Fly fitter with these 7 essential airport exercises
Let's face it -- as much as we all love heading off on a vacation, airport layovers are no one's idea of a good time. They feel like dead air -- an inconvenient, albeit necessary, evil on the way to something better.
What's more, your wallet and waistline both pay for the privilege of painstakingly passing the hours.
The waiting just adds to the discomfort of a long flight and leaves you drained when you finally reach your destination.
It's time to break with travel tradition and turn layovers into productive fitness sessions -- your mind, body and bank account will feel all the better for it.
Plus, it’s one less visit to the hotel gym.
Terminals are the perfect training ground. Sure, you may (definitely) get a few strange looks from curious bystanders, but don’t be deterred -- they’re just bored and you’re staying healthy while flying.
Short of hitting one of the still-rare airport gyms, here are seven of the best airport exercises.
1. Terminal laps
This is the easiest, most obvious form of airport exercise. It also happens to be one of the subtlest -- a perfect choice for travelers wanting to keep moving while standing still.
Walking or jogging is the best way to shake off hours of being bound to a seat, as well as prepare you for the next leg of a journey.
The recommended minimum for cardio activity is 20 minutes. This is easily achievable in even the shortest of layovers.
Paris-Charles de Gaulle Airport is a favorite.
When Paul Andreu created the circular shaped terminal, it's unlikely he realized that his avant-garde design would provide the perfect track for airport exercise enthusiasts.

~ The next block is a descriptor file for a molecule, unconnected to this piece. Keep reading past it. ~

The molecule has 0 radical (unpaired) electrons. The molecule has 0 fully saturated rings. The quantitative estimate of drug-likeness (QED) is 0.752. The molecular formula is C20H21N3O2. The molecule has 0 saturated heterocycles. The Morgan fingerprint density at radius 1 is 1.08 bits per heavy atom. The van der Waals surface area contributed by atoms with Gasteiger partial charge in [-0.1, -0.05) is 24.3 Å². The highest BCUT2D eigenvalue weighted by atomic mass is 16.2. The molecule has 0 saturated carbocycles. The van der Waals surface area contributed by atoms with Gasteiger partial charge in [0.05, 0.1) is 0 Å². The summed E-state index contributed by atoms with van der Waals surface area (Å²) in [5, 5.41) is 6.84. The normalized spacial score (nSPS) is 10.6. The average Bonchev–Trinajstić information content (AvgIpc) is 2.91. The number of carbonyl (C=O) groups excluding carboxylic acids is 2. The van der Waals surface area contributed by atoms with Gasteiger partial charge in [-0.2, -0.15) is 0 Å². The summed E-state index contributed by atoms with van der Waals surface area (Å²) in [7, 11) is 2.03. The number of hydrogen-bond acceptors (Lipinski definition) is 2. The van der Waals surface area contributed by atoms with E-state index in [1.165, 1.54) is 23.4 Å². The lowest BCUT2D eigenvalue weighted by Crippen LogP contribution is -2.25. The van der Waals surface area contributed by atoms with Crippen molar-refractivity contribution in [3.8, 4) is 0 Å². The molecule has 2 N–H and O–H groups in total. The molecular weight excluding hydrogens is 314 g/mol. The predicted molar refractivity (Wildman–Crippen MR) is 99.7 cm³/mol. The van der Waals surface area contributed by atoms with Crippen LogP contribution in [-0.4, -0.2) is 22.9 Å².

2. Stairway to nowhere
Airport terminals are filled with steps that lead to nowhere. You can turn this unbeaten track into your very own StairMaster.
Stairs can be used for two different exercises -- step-ups and stair sprints -- the latter being decidedly bolder.
Starting at the base of the stairs, raise your right foot to a tread to extend your leg and simply step up. Drop back and repeat using your left foot. Continue, alternating between left and right.
The sprints are self-explanatory. Just be prepared for stares as you attack the stairs.
Keep motivated by the satisfaction that you’re taking steps to reduce jet lag (pun totally intended).
3. Stretching, a point
Stretching is especially important during air travel.
If you have a layover, the odds are you’re in it for the long haul, so it’s important to stretch out your muscles. This will improve in-flight circulation and reduce the chance of Deep Vein Thrombosis (DVT).
Light stretching can be done at every airport in the world. Here’s an easy one to flex leg muscles -- extend your right leg out, while bending your left knee. Repeat using the alternative leg.
Another important stretch is to rotate ankles in a circular motion to loosen muscles and reduce fluid build up.
There are hundreds of stretches, so go forth and flex. However, before engaging in a full-blown yoga session, take note of your surroundings. "Downward dog" is not for everyone.